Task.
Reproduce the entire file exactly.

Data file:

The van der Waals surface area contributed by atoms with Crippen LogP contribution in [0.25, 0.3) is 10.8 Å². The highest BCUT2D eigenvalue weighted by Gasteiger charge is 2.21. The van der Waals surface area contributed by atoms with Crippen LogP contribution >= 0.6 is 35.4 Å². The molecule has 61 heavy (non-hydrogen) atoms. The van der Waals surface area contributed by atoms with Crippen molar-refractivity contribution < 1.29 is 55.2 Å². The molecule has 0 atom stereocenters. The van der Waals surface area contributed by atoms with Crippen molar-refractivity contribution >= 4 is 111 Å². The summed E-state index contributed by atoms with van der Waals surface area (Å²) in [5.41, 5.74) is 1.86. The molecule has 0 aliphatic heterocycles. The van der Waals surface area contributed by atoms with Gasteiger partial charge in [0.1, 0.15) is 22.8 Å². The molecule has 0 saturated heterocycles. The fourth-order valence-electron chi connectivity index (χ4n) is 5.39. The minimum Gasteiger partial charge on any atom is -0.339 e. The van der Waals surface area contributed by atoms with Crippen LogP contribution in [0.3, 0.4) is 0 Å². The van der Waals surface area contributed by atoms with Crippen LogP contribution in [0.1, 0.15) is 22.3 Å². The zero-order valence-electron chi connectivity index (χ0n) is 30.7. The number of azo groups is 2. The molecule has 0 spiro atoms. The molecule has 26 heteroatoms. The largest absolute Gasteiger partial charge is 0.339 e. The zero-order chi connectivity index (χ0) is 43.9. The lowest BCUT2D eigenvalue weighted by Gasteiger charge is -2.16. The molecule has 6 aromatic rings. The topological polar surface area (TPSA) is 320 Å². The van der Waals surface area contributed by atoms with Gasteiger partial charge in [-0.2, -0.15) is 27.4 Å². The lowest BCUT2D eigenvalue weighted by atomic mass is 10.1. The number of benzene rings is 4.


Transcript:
The van der Waals surface area contributed by atoms with Crippen LogP contribution in [0.25, 0.3) is 10.8 Å². The highest BCUT2D eigenvalue weighted by Gasteiger charge is 2.21. The van der Waals surface area contributed by atoms with Crippen LogP contribution >= 0.6 is 35.4 Å². The molecule has 61 heavy (non-hydrogen) atoms. The van der Waals surface area contributed by atoms with Crippen molar-refractivity contribution < 1.29 is 55.2 Å². The molecule has 0 atom stereocenters. The van der Waals surface area contributed by atoms with Crippen molar-refractivity contribution >= 4 is 111 Å². The summed E-state index contributed by atoms with van der Waals surface area (Å²) in [5.41, 5.74) is 1.86. The molecule has 0 aliphatic heterocycles. The van der Waals surface area contributed by atoms with Gasteiger partial charge in [0.1, 0.15) is 22.8 Å². The molecule has 0 saturated heterocycles. The fourth-order valence-electron chi connectivity index (χ4n) is 5.39. The minimum Gasteiger partial charge on any atom is -0.339 e. The van der Waals surface area contributed by atoms with Crippen LogP contribution in [0.3, 0.4) is 0 Å². The van der Waals surface area contributed by atoms with Crippen LogP contribution in [0.1, 0.15) is 22.3 Å². The zero-order valence-electron chi connectivity index (χ0n) is 30.7. The number of azo groups is 2. The molecule has 0 spiro atoms. The molecule has 26 heteroatoms. The largest absolute Gasteiger partial charge is 0.339 e. The zero-order chi connectivity index (χ0) is 43.9. The lowest BCUT2D eigenvalue weighted by Gasteiger charge is -2.16. The molecule has 6 aromatic rings. The topological polar surface area (TPSA) is 320 Å². The van der Waals surface area contributed by atoms with Gasteiger partial charge in [-0.2, -0.15) is 27.4 Å². The lowest BCUT2D eigenvalue weighted by atomic mass is 10.1. The number of benzene rings is 4.